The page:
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Danger's Hour: The Story of the USS Bunker Hill and the Kamikaze Pilot Who Crippled Her Hardcover – November 11, 2008
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From Publishers Weekly
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Top Customer Reviews
Sailors, aviators and historians: stand by to be repelled.
Mr. Kennedy knows almost nothing of his core subject: naval aviation. There are literally scores of errors that would have been avoided by competent fact checkers. For instance, we are told that Admiral Marc Mitscher learned to fly "soon after graduating from Annapolis" and became Naval Aviator Number 17. Actually, he was No. 33 six years after graduating. That information is readily available in a casual Internet search.
Basic chronology of the Pacific War is too often muffed, with overlapping accounts of events 1942-43 and again in 1944-45. The Guadalcanal campaign is especially convoluted.
Kennedy's attempts at describing aviation matters inevitably fail. He has bombs attached to Corsairs' landing gear (!) and his description of the Mitsubishi Zero defies explanation. His effort to explain aerodynamics becomes unfathomable.
Nor is he better with nautical subjects. Throughout, the book refers to a ship's "tunnels" (presumably passageways), "ceilings", and "hanger decks." The naval term "head" is properly used once amid "bathrooms," "restrooms," and "lavatories."
Historical facts take repeated hits. Allegedly Vice Admiral Ozawa took four carriers to Leyte Gulf without aircraft or escorts. We are told that Maj. Gen. Curtis LeMay refused to send B-29s against kamikaze bases, then we read multiple accounts that state otherwise.Read more ›
Maxwell Taylor Kennedy, son of Robert Kennedy, wrote a book about the aircraft carrier USS "Bunker Hill", the horrible kamikaze attack which devastated her on 11 May 1945 and the desperate struggle to save this precious ship from sinking. The good idea was to mix this great tale with the story of life of two kamikaze pilots, Kiyoshi Ogawa and Yasunori Seizo, who made this attack. This could have been a great book about a great tragedy in which 373 US sailors died and 46 more were declared MIA. However, the execution of this good idea was ABYSMALLY BAD! Below, the reasons why I consider this thing as an utter disaster.
1. ERRORS, ERRORS, ERRORS - on every single page! And on 528 pages, that it is A LOT! Here are some examples:
- Lt John Powers "crash-dived" INTO Japanese carrier "Shokaku". Sorry - he didn't! He hit the "Shokaku" with a bomb and then was downed by Japanese anti-aircraft guns and his plane crashed into the ocean. He was awarded Medal of Honor for this and those facts are therefore matter of public record.
- "the dogged resistance of Bataan and Corregidor played an important role in the Solomons fight" !! No, it didn't. The Solomon's campaign began on 7 August 1942, THREE months after the fight for Corregidor was over (Bataan surrendered even before).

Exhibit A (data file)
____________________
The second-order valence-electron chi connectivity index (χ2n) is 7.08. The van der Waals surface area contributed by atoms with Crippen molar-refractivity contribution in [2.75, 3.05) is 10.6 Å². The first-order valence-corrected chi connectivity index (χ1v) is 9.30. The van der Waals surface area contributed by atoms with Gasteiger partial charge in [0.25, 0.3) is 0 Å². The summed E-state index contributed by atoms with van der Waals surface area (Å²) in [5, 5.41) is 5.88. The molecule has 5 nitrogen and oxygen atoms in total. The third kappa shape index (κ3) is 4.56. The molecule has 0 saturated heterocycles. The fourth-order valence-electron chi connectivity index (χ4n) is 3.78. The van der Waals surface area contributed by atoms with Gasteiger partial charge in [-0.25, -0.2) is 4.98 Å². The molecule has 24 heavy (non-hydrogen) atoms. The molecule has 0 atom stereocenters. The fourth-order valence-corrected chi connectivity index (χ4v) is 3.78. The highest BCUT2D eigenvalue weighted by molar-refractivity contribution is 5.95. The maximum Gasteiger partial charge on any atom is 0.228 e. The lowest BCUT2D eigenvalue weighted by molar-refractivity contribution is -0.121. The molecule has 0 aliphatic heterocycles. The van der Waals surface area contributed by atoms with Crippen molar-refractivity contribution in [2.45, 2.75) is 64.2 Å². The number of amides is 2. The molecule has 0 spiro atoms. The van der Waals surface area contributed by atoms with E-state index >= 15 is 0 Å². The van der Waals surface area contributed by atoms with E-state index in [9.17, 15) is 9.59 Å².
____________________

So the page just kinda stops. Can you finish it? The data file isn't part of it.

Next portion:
- "Mustang and Lightning fighters couldn't land on carriers and therefore were of little utility in Pacific War" - is this guy for real? Lightnings operating from Henderson Field were crucially important in Guadalcanal campaign and they were also the planes which intercepted and killed Yamamoto himself!Read more ›
Unfortunately, this is not that book.
It is a disorganized mass of inaccurate, convoluted, virtually unreadable gibberish.
The most mundane facts regarding the US Navy, its ships and aircraft as well as those of the Japanese Empire are unknown to this author.
The editors, fact checkers and other support staff at Simon and Schuster who allowed this incredibly bad imitation of a history to be published should be fired, now.
I have read the 5 star reviews of this book on this site and have concluded that they must have read a different book than I did, or did not read it at all. I did read it all, and wished I had not done so.
Most Recent Customer Reviews
My uncle Stanley Knight was a young airman gunner with VT-84 on the USS Bunker Hill and lived through the horrible Kamikaze attack off Okinawa in 1945. Read morePublished 18 days ago by Bill Parks
Great book explained a lot I did not know my uncle was killed on that shipPublished 3 months ago by Diane
Not a bad book, except for the fact that the author did not know the difference between Australia and Britain. Read morePublished 3 months ago by Amazon Customer
As any people have clearly pointed out, there's more wrong with this book, that right with it. In talking about the TBF Avenger, he had so many errors I turn to the bibliography... Read morePublished 3 months ago by Gromit801
The history of Japan and the United States and the West was a good start to the book. It continued on to who the pilots were who did the kamikaze damage to the ship and continued... Read morePublished 4 months ago by Amazon Customer
As a Grandson of a veteran who was wounded on the Bunker Hill I would have appreciated a more in-depth account of all servicemen on board. Read morePublished 6 months ago by JON C TAYLOR
Let's make something clear right off the bat; if you want as precise a history of the carrier war as possible, go read wikipedia, or one of the thousands of naval history books... Read morePublished 7 months ago by Wolfpacker15
Well done. Father was on board Bunker Hill during the attack. Wish a couple of his stories could have been included.Published 13 months ago by Bob E.